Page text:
3rd Monday after Easter

Galatians 2:15–3:6, Philippians 1:20–26,

The church in Galatia was struggling. Someone was pouring bad ideas and thoughts into them, causing them to walk away from the faith that Paul had taught them. The funny thing is that many of them probably didn’t know that they were being drawn away. It is easy, step-by-step, to be drawn away. The Galatians were being influenced to follow the path of works righteousness. In other words, it was by their (righteous, performed in compliance with the law) actions that saved them. It was no longer Jesus Christ.

Often that is the trap of holiness. Somehow, people changed good suggestions, then turned them into rules, then made them an article of salvation. In other words, they had escaped the bondage of the world, then went right back to it.
How many people that heard this letter (the letters were usually read publically) and shook in anger? How DARE Paul speak to us in that way? How many others shook in disbelief, amazed and saddened that they had surrendered their freedom.

Last week, Rachel Held Evans died at the age of 37. She was a progressive Christian that challenged many evangelicals. She made many very angry, so angry one could say they cursed her. Others thought on her words, trusted her heart, and listened. That doesn’t mean she changed many minds. While that may have been her intent, it was the fact that she caused evangelicals to question and converse that made the biggest difference. Of course, there will always be those who become more rigid when challenged. There will also be those who become more grace filled when challenged, as they hear the heart and pain of others. Evans like many other progressives find their calling in challenging their perception of the status quo, and the church should be grateful.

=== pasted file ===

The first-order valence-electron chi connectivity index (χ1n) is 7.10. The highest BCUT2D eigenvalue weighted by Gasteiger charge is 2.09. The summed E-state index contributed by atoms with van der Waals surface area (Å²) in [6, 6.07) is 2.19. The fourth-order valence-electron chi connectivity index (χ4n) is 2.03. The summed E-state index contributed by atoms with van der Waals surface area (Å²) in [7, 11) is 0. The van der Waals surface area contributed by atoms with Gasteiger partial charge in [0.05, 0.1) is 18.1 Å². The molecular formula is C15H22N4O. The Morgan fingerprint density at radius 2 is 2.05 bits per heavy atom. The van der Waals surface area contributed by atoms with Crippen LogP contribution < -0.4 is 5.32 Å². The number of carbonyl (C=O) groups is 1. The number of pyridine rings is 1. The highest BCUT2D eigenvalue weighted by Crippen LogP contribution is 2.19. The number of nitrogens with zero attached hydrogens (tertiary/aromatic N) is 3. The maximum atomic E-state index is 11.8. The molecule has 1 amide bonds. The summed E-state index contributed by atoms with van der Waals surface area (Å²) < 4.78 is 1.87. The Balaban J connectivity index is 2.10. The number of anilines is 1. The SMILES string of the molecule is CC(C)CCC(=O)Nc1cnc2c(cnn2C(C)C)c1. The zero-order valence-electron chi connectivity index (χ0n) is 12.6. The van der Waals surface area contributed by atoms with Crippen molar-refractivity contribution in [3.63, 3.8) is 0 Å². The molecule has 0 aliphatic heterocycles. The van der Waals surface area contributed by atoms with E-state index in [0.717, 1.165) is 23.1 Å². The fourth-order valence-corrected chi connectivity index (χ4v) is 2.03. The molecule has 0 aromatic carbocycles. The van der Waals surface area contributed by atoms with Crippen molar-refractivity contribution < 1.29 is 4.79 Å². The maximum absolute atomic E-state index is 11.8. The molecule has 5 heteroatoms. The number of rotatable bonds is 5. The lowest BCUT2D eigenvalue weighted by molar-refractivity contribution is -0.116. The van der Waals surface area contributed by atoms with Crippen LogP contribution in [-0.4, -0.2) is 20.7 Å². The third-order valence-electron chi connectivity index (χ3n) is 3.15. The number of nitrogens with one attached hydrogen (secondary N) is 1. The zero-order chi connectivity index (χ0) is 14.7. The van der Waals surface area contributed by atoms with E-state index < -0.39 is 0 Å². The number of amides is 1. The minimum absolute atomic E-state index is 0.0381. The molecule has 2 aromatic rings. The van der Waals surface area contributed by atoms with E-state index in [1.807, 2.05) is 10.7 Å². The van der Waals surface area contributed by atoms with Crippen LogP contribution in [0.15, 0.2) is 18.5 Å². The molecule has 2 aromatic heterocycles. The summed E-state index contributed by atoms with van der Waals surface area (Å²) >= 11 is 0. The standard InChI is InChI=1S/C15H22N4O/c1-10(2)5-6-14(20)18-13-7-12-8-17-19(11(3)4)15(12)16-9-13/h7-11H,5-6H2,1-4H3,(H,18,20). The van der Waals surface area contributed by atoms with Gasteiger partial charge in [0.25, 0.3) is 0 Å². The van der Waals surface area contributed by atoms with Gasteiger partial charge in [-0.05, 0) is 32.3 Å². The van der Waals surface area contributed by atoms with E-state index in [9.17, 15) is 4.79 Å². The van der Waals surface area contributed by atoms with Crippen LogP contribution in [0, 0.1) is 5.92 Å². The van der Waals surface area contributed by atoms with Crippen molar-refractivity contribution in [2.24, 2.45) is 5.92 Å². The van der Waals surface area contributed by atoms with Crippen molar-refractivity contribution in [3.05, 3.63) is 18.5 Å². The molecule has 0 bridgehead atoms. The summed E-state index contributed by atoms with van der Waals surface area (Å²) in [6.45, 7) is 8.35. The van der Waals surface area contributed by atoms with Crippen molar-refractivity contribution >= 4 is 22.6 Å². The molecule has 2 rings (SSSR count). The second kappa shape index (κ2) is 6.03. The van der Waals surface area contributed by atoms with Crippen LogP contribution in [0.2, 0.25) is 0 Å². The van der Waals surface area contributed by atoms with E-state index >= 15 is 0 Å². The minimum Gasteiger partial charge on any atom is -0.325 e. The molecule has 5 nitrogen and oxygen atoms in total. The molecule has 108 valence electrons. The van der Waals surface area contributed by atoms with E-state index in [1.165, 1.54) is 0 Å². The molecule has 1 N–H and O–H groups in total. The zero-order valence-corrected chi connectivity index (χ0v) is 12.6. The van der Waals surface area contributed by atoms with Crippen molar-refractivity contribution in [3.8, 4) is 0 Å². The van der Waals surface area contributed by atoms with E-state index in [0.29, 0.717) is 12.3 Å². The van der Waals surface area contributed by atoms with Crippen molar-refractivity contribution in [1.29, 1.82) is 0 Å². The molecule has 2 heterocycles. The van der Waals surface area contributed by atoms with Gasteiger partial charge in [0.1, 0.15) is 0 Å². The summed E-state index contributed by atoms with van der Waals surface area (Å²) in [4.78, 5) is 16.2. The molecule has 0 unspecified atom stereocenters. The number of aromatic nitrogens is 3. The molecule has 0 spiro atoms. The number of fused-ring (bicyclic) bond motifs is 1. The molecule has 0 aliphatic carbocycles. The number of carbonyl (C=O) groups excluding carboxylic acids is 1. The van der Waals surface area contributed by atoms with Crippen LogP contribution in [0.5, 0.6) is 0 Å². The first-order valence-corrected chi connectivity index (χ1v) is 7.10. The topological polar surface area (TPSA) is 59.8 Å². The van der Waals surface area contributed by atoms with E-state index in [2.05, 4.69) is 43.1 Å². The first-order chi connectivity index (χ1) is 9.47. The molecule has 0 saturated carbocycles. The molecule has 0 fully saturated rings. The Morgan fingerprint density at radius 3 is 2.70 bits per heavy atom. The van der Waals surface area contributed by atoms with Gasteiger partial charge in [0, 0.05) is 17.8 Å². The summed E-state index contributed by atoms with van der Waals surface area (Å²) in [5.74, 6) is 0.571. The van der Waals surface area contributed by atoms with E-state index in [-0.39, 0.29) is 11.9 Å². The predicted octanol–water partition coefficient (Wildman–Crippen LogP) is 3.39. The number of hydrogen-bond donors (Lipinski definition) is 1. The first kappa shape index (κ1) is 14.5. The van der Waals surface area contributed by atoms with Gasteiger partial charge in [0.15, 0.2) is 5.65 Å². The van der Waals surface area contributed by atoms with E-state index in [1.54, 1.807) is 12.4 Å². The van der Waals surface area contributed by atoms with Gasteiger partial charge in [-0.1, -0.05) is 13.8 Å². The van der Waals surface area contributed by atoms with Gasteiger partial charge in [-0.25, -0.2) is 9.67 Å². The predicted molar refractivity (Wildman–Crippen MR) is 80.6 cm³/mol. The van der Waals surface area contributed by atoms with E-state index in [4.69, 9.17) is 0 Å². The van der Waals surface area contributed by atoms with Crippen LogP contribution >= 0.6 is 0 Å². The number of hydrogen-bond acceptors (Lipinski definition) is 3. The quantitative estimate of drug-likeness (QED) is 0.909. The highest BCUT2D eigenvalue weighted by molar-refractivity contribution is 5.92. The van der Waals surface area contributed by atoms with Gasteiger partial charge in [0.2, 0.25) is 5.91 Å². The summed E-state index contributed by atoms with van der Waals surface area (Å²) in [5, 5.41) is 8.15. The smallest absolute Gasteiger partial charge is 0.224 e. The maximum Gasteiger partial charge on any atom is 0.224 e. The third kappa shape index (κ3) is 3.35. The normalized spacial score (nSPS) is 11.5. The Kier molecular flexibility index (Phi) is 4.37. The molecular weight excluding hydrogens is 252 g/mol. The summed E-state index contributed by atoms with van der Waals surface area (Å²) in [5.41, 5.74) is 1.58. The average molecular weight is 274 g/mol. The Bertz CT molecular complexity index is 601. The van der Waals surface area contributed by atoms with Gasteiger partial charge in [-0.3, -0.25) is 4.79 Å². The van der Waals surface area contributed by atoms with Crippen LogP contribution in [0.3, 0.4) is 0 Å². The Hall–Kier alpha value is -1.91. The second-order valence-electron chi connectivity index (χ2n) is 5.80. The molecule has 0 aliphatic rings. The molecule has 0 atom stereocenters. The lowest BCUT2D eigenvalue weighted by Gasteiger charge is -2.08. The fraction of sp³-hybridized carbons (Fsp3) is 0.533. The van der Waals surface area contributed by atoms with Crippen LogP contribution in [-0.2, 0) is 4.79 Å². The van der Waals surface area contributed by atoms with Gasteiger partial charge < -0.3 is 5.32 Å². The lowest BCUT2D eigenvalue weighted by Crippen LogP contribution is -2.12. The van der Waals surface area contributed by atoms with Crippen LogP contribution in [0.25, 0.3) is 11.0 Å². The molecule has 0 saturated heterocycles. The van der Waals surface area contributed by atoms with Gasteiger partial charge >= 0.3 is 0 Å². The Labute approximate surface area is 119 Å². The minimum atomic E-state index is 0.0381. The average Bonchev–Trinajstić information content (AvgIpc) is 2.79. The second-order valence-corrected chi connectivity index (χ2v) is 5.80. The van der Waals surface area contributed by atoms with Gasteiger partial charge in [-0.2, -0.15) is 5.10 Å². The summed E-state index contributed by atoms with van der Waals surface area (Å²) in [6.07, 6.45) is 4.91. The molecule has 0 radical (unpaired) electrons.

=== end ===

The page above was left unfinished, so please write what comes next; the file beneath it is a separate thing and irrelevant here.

Not that Evans is Paul, but that we are challenged to think. Our faith isn’t one of checkmarks and tasks (salvation by works), it is one of relationship and love. Paul was happy to be alive on Earth because he saw it as his duty to challenge and encourage the church to be the church. In his letter to the Philippians, Paul wants to remain (rather than go home to Jesus) because he is watching them grow in their faith.

1) Growth and challenge. Why is it that when we are challenged, we grow? How how you see in work, life, and faith?

2) The church often resists being challenged, yet hindsight of history shows us that is where growth occurs. Why do we fight being challenged, especially if we know we will likely grow as a result?

3) Progressive and Conservative Christianity both need to learn from each other. In so doing, they can show the world that opposites can work together for the common good. Thinking of your friends and family, how can you be one that learns from others and show that as the way to live?